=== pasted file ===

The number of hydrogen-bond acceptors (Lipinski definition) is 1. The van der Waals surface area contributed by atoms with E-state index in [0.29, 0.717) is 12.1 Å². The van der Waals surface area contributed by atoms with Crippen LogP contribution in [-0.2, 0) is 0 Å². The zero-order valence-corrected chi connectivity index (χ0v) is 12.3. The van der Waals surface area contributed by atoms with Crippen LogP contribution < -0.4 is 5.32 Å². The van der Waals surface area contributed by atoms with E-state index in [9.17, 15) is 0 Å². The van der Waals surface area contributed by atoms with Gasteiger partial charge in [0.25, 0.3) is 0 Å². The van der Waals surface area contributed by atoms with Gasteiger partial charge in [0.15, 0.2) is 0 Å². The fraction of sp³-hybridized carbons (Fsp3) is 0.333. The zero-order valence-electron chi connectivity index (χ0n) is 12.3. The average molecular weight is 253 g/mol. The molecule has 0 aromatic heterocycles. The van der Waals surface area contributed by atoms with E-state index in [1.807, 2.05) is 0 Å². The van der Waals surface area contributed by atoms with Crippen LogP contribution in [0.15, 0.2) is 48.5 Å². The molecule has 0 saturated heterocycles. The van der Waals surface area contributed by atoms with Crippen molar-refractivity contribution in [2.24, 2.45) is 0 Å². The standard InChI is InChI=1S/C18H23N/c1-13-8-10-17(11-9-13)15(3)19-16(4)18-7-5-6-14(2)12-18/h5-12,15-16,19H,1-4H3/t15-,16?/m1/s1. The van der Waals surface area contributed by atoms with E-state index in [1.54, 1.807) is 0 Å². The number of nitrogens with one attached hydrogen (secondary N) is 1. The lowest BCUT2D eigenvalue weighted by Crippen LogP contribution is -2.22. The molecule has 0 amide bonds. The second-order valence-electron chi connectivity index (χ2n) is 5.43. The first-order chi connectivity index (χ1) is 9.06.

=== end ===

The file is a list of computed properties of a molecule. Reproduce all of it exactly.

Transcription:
The number of hydrogen-bond acceptors (Lipinski definition) is 1. The van der Waals surface area contributed by atoms with E-state index in [0.29, 0.717) is 12.1 Å². The van der Waals surface area contributed by atoms with Crippen LogP contribution in [-0.2, 0) is 0 Å². The zero-order valence-corrected chi connectivity index (χ0v) is 12.3. The van der Waals surface area contributed by atoms with Crippen LogP contribution < -0.4 is 5.32 Å². The van der Waals surface area contributed by atoms with E-state index in [9.17, 15) is 0 Å². The van der Waals surface area contributed by atoms with Gasteiger partial charge in [0.25, 0.3) is 0 Å². The van der Waals surface area contributed by atoms with Gasteiger partial charge in [0.15, 0.2) is 0 Å². The fraction of sp³-hybridized carbons (Fsp3) is 0.333. The zero-order valence-electron chi connectivity index (χ0n) is 12.3. The average molecular weight is 253 g/mol. The molecule has 0 aromatic heterocycles. The van der Waals surface area contributed by atoms with E-state index in [1.807, 2.05) is 0 Å². The van der Waals surface area contributed by atoms with Crippen LogP contribution in [0.15, 0.2) is 48.5 Å². The molecule has 0 saturated heterocycles. The van der Waals surface area contributed by atoms with Crippen molar-refractivity contribution in [2.24, 2.45) is 0 Å². The standard InChI is InChI=1S/C18H23N/c1-13-8-10-17(11-9-13)15(3)19-16(4)18-7-5-6-14(2)12-18/h5-12,15-16,19H,1-4H3/t15-,16?/m1/s1. The van der Waals surface area contributed by atoms with E-state index in [1.54, 1.807) is 0 Å². The number of nitrogens with one attached hydrogen (secondary N) is 1. The lowest BCUT2D eigenvalue weighted by Crippen LogP contribution is -2.22. The molecule has 0 amide bonds. The second-order valence-electron chi connectivity index (χ2n) is 5.43. The first-order chi connectivity index (χ1) is 9.06.